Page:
As a stark contrast to Elysium, the second episode takes players into the depths of The Underworld with Hades holding the protagonist hostage until his demands are met. The Underworld is the complete opposite of Elysium in almost every way. The paradise fields of Elysium are swapped out for the dark and claustrophobic roads of despair.
Where Elysium struggled was with the balance for beauty and good level design where the map was often to vertical for simplistic traversal. To help alleviate this issue, the developers added a mechanic known as the Wings of Hermes, which acts like an elevator to each mountain area. The problem with this mechanic, however, is that they were spread so far between that most times the player ended up having to climb the mountain instead, which can become extremely tedious after the first few times. The Underworld, in contrast, does not suffer from this design; instead, it focuses more on placing obstacles in your path between destinations. Whether it involves poisonous ponds scattered across the land or an infinite sea of debris to maneuver and climb over, The Underworld is a cluster of despair which adds to the atmosphere even though it gets in the way.
The main appeal towards the second episode is that players can reconnect with familiar faces from the main story and see how their fate unfolded. The narrative of witnessing familiar NPCs’ fates plays into the significance of decision making in the episode. Instead of forming a rebellion against Hades, players’ decisions are weighed in on by Hades and Poseidon, as they constantly wager on your actions. Just as in Elysium, all decisions will lead towards the same ending, but personalizing the final interactions with those NPCs is a nice touch.
The final episode in ‘The Fate of Atlantis’ story arc seeks to be a culmination of everything that came before it. The futuristic city of Atlantis is, in my opinion, the most beautiful setting of the three, by incorporating the bright colors of Elysium with the obstacle filled paths of The Underworld. The fusion of forefather technology along with ancient Greek architecture fosters a setting that remains out of this world, yet somehow remarkably grounded. The narrative of the third episode sees Poseidon rewarding players’ triumphs by promoting them to Dikastes: essentially the judge, jury, and executioner of Atlantis. By doing so, all decisions made in Atlantis are catered to how the player would lead the city.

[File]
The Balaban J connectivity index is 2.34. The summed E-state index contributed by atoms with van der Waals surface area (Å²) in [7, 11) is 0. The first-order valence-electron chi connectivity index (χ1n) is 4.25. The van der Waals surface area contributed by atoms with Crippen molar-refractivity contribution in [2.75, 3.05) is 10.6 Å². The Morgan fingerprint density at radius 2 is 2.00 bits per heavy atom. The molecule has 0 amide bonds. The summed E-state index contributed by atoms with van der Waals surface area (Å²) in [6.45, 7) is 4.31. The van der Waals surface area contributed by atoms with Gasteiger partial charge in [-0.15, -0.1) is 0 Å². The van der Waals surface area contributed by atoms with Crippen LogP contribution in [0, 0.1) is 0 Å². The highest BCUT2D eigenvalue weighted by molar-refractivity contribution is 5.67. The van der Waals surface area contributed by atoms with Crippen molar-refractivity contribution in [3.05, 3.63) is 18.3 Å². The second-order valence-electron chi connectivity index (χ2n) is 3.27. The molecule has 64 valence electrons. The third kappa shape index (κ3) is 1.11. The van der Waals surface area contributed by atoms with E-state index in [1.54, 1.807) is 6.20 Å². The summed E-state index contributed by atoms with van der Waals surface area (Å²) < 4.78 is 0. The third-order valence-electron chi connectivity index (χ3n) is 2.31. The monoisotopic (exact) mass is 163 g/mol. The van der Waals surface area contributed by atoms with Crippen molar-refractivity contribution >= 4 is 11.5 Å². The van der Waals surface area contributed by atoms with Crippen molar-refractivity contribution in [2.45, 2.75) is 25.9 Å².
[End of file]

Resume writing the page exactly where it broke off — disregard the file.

Up until the finale of the third episode, I was under the impression that ‘The Fate of Atlantis’ was Ubisoft’s way of taking the formula of Assassin’s Creed Odyssey and turning it into a fantasy RPG. However, in the closing moments of the final episode, Ubisoft has surprised me by finding a way to tie in everything done in these three episodes to the overall lore of the franchise. What I first believed to be an experimentation of a potential spin-off franchise turned into a nice nod to previous Assassin’s Creed titles and the story they had set up with the Isu/First Civilization.
Overall, the story arc of ‘The Fate of Atlantis’ was a positive experience and a fitting way to end the content of Assassin’s Creed Odyssey. The DLC asked that players suspend their disbelief with its semi-accurate take on Ancient Greece and journey into the afterlife of Greek mythology. While not the first title to do so (with Origins’s ‘Curse of the Pharaohs’ DLC last year tackling Egyptian mythology), Odyssey proves that a fantasy take on its formula leaves more to explore.
Despite the praise, however, ‘The Fate of Atlantis’ possessed the same issues that are present within the main game and its previous titles. The DLC proves that Assassin’s Creed’s biggest flaw is still its modern-day storyline and main protagonist Layla Hassan. The writing and acting of Layla are beyond abysmal at this point, and Ubisoft needs to understand that this is an issue that is weighing down the series. For example, the death of a prominent character left a cliffhanger at the conclusion of the second episode, only to be written off as a ‘whoopsie’ in the opening minutes of the third. Layla’s naïve attitude and self-centered approach to the events around her are dragged out and annoying. No resolution is present for her actions, nor any character development or improvement in the slightest. Instead, her motivations remain the same despite reason, causing universal unrest every time the game pulls you out of the Animus to live in her shoes.